Let’s end the COVID-19 panic

What if the true COVID-19 case fatality rate is 50-85 times less than we were led to believe? That may be the case according to a recent study published on medRxiv. The authors state “many epidemic projections and policies addressing COVID-19 have been designed without seroprevalence data to inform epidemic parameters.” As I stated in my post The Perils of Predicting COVID-19, such data are absolutely crucial to knowing how serious the pandemic is. Without this data the fatality rate can’t be reliably estimated because we don’t have a denominator. The equation becomes

$$fatality\ rate= \frac{deaths}{???}.$$

Until now the experts have been using this equation to estimate the fatality rate

$$fatality\ rate= \frac{deaths}{confirmed\ cases},$$

which gives us a fatality rate of
$$fatality\ rate= \frac{45063}{825041}=5.4619\%$$based on European CDC data for the entire USA through 12am April 22, 2020. But these numbers are based on testing only those people with symptoms of COVID-19, hardly a random sample. And most of those tested are health workers or elderly patients with health problems from the tri-city area around New York City, the epicenter of the COVID-19 pandemic. At the very best this number represents an upper bound on the true rate of infection. What the study attempts to do is get a better estimate.

The study measured the seroprevalence of antibodies to SARS-CoV-2 in Santa Clara County.

Methods

On 4/3-4/4, 2020 they tested county residents for antibodies to SARS-CoV-2 using a lateral flow immunoassay. Participants were recruited using Facebook ads targeting a representative sample of the county by demographic and geographic characteristics. They report the prevalence of antibodies to SARS-CoV-2 in a sample of 3,330 people, adjusting for zip code, sex, and race/ethnicity. They also adjusted for test performance characteristics using 3 different estimates: (i) the test manufacturer’s data, (ii) a sample of 37 positive and 30 negative controls tested at Stanford, and (iii) a combination of both.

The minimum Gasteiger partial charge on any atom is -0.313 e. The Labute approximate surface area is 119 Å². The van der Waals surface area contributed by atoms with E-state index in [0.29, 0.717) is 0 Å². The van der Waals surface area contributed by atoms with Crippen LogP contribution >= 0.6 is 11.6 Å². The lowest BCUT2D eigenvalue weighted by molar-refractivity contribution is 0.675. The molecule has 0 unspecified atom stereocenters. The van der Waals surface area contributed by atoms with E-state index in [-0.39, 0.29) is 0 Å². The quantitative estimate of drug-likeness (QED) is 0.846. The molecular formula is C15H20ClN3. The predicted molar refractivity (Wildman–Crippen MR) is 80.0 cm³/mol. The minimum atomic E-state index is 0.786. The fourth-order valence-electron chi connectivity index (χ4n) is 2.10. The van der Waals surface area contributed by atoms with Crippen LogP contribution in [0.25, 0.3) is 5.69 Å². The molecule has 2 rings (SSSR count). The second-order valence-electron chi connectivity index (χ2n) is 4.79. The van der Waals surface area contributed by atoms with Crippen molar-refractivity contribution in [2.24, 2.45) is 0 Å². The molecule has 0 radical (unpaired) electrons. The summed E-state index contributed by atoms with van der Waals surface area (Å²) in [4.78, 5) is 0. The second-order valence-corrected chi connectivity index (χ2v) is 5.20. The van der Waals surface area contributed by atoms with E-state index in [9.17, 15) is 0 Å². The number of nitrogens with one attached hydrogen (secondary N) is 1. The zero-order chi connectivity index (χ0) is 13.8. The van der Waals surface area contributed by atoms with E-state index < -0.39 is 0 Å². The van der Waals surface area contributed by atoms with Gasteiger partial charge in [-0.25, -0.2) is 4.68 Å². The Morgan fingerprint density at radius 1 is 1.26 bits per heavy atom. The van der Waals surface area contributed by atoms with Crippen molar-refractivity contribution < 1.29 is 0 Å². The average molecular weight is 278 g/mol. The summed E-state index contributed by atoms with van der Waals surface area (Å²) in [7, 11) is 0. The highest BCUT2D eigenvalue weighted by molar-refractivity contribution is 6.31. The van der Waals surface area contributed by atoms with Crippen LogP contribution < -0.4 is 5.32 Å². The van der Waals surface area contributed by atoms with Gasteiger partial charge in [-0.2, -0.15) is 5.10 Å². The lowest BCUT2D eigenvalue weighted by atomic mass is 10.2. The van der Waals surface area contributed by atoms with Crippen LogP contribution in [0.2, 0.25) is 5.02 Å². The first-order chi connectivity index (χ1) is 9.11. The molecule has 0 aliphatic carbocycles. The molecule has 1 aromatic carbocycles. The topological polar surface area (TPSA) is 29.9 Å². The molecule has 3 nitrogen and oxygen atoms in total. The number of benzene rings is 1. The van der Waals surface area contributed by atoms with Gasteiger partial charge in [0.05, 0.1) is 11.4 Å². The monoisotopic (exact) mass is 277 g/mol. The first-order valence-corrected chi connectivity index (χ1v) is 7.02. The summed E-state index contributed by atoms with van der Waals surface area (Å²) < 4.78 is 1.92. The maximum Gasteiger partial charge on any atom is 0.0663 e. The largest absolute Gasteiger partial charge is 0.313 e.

Results

The unadjusted prevalence of antibodies to SARS-CoV-2 in Santa Clara County was 1.5%, and the population-weighted prevalence was 2.81%. Under the three scenarios for test performance characteristics, the population prevalence of COVID-19 in Santa Clara ranged from 2.49% to 4.16%.

“These prevalence estimates represent a range between 48,000 and 81,000 people infected in Santa Clara County by early April, 50-85-fold more than the number of confirmed cases.”

Conclusions

The population prevalence of SARS-CoV-2 antibodies in Santa Clara County implies that the infection is much more widespread than indicated by the number of confirmed cases. Population prevalence estimates can now be used to calibrate epidemic and mortality projections.

Based on the study estimates the fatality rate becomes$$fatality\ rate= \frac{45063}{825041*50}=0.06\%\ to\ fatality\ rate= \frac{45063}{825041*85}=0.11\%.$$How accurate is this estimate? Not very. It’s based on a self-selected group in one county in a state that isn’t particularly hard hit by the coronavirus. But it strongly suggests that we keep our heads about us and obtain more data. Let’s question both the numerator and the denominator. Most of all let’s not panic.


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